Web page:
So I got some sheets of foam core presentation board from the local arts and crafts store (also available at most office & school supply stores as well) and worked up some standardized “project boxes” – larger than small kit boxes so that larger or multi-car projects can be organized together, and standard dimensions so the boxes can be stacked and organized to clean up my work space.

Properly laid out, two standard sheets of 20″x30″ foam core board can be cut into five 10×12″ boxes with a 2 1/2″ depth. The cutting diagram is laid out below: (Note the “long” sides are ~11 1/2″ not the full 12″ of the box bottom since they will fit in between the 10″ box ends.) The leftover strips can be saved to make low dividers in some boxes to separate small parts for some projects, etc.

Cutting guide for two 20×30″ sheets of foamcore board.
White – bottom (10×12″)
Tan – short sides (10×2.5″)
Blue – long sides (11.5″x2.5″)
Grey – leftover/scrap

Assembly of each box is super straight-forward, gluing the sides and ends to the bottom of the box to make a simple rectangular box with open top as seen in the lead photo. I assembled my boxes with a hot-glue gun (a “mini” version was purchased for $5 at the arts and crafts store). You could also use regular glue, but the drying time is very slow, and while the glue is wet the sides fall over if you sneeze at them, and if there’s any warping of the boards it’s difficult to hold them together properly. The hot glue sets very quickly and strongly.

For the finishing touch(es), you can use the leftover material after cutting out the box pieces per the cutting diagrams above to add internal dividers inside any of the boxes in any fashion that makes sense to organize bits and pieces of your projects (or some boxes could be general “parts boxes” instead of a specific project e.g. misc freight car details, doors & windows, etc.

Small squares glued to bottom corners allow boxes to stack safely without sliding.

Finally, from the remaining scrap material cut small squares of material to glue to the bottom of the boxes about ~1/4″ inset from the edges. These will act as “locking pins” into the open top of the box below and allow many boxes to stack without any movement, so you won’t fear the stack of boxes sliding and collapsing, spilling your projects over the worktable and/or floor.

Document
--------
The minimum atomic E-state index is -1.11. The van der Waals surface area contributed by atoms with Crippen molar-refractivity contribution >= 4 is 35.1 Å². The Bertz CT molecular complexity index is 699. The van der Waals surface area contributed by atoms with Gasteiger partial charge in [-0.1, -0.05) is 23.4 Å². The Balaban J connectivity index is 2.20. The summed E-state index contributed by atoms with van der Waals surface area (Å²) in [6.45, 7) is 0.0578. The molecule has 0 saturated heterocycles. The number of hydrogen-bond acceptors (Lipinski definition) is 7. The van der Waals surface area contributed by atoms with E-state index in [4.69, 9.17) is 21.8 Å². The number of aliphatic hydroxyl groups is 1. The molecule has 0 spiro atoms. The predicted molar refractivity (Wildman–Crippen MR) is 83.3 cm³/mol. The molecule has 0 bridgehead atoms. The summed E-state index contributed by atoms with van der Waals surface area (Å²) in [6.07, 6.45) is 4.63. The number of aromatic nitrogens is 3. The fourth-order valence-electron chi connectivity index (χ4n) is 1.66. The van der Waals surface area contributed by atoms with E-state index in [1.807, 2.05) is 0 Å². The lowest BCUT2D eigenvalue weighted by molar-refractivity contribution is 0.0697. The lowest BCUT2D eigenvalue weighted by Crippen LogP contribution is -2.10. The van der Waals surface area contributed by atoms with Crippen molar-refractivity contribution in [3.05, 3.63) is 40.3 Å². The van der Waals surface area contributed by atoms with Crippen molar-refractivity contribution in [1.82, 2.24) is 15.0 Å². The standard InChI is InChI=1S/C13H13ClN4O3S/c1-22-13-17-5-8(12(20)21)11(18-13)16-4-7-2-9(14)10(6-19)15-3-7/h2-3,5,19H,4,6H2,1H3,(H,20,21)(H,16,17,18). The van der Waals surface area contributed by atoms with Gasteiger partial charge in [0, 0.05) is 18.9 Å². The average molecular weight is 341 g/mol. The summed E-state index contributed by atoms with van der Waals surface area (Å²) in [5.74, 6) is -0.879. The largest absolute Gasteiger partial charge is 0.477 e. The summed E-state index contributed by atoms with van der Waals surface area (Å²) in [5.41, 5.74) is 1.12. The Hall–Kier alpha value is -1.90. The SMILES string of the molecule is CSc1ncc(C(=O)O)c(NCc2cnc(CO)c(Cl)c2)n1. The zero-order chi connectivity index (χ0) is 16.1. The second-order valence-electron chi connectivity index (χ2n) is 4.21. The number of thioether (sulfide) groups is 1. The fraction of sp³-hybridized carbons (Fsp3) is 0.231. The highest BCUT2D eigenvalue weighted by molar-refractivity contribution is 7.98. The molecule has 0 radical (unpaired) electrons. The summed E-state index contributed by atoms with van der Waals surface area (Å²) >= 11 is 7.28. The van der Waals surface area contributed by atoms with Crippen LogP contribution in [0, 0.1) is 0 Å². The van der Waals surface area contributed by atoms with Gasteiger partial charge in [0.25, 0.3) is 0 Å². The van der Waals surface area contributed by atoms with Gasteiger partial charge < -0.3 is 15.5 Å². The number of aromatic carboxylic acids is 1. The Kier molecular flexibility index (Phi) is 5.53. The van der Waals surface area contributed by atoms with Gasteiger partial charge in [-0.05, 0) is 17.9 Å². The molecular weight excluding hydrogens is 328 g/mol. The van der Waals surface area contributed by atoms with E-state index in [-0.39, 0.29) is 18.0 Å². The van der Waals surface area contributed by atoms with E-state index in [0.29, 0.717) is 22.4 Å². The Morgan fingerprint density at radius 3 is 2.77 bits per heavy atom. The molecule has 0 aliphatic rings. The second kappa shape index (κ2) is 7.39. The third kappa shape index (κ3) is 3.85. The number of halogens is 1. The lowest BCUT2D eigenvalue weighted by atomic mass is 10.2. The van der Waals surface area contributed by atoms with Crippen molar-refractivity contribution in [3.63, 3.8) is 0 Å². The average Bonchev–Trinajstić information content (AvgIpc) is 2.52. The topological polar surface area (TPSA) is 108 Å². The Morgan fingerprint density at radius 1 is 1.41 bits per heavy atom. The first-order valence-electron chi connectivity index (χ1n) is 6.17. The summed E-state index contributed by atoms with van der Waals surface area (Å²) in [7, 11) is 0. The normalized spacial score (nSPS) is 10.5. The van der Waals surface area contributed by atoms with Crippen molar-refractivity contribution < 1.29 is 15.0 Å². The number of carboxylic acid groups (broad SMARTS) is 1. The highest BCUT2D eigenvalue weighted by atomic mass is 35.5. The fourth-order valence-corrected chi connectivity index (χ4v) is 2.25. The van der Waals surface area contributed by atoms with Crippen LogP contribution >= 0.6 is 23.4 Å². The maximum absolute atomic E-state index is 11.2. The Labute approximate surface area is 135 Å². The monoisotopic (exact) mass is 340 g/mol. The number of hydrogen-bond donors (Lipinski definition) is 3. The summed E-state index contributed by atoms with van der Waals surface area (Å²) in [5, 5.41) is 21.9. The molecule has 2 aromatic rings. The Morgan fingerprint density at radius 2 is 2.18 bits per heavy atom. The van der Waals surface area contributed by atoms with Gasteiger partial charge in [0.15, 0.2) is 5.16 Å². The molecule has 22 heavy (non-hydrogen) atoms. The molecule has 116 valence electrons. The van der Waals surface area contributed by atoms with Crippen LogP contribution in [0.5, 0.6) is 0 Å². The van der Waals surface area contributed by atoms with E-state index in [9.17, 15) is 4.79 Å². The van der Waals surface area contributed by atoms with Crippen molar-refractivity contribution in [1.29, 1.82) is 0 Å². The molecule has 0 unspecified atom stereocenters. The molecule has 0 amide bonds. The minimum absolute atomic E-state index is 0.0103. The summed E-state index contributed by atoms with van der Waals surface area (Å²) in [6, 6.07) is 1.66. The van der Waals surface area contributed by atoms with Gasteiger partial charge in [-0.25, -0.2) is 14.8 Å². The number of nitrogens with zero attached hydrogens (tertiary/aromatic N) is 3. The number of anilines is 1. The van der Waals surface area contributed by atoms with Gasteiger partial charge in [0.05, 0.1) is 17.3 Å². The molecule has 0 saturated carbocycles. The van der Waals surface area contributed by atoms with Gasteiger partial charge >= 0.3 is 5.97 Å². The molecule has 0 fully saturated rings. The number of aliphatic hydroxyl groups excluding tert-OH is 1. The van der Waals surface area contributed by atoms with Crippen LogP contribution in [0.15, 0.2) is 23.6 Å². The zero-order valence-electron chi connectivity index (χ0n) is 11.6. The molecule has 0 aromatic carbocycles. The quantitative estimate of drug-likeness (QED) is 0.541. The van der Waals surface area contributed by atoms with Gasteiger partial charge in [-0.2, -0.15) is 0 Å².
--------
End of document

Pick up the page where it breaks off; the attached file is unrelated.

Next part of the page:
Stacks of boxes store various projects and clean up work space. There’s still space to stack regular kit boxes as well for single-car projects in their original boxes.

And that’s it; just a very simple and inexpensive way of creating some organizers for your work space and various projects in-flight.

Steam Generator Roof Details

Catching up on some projects that I worked on a while ago, but haven’t posted to this blog recently. One of those projects is my pair of scratchbuilt ACR steam heater cars.

I assembled the bodies, and then these sat for a while while I worked out the roof details.

The main details are of course the various vents for the steam boiler. These are placed on top of a hatch on the roof. The hatches were made with .005″ styrene sheet glued to the surface of the roof. *Good* roof photos are hard to find, most of the detail is only worked out from side or oblique shots, but I have enough to go on to make out the size and positions of the hatches. Photos also seemed to indicate the one car had an extra hatch in the middle of the roof (not sure if and/or when this was added to the car, so it may or may not have been there in the mid-eighties, but it makes for a good visual variation). A couple of bits of flat brass wire formed into lifting loops finishes off the middle hatch.

The actual steam vents were an interesting challenge to build from .010″ styrene sheet and strip. The mushroom-shaped stack ends were carefully cut and filed to shape, then assembled with simple sides, and then the top was added by curving strips cut from styrene sheet over the top. Liberal use of styrene cement and patience holding the part in place while the solvent evaporated and dried was involved.

The boxy vent was fairly simple by comparison, assembled from assorted .010″ strip and sheet. The “grillwork” on top was cut from a scrap piece of walkway material in my junk/parts box.

There’s not much more to do on this pair of cars any more before painting them, but I have a few other passenger car related projects in the works as well, and I’ll probably hold off on the painting for a bit yet until I can put a bunch of them into the shop. Need to get some appropriate shades for the grey and maroon paint…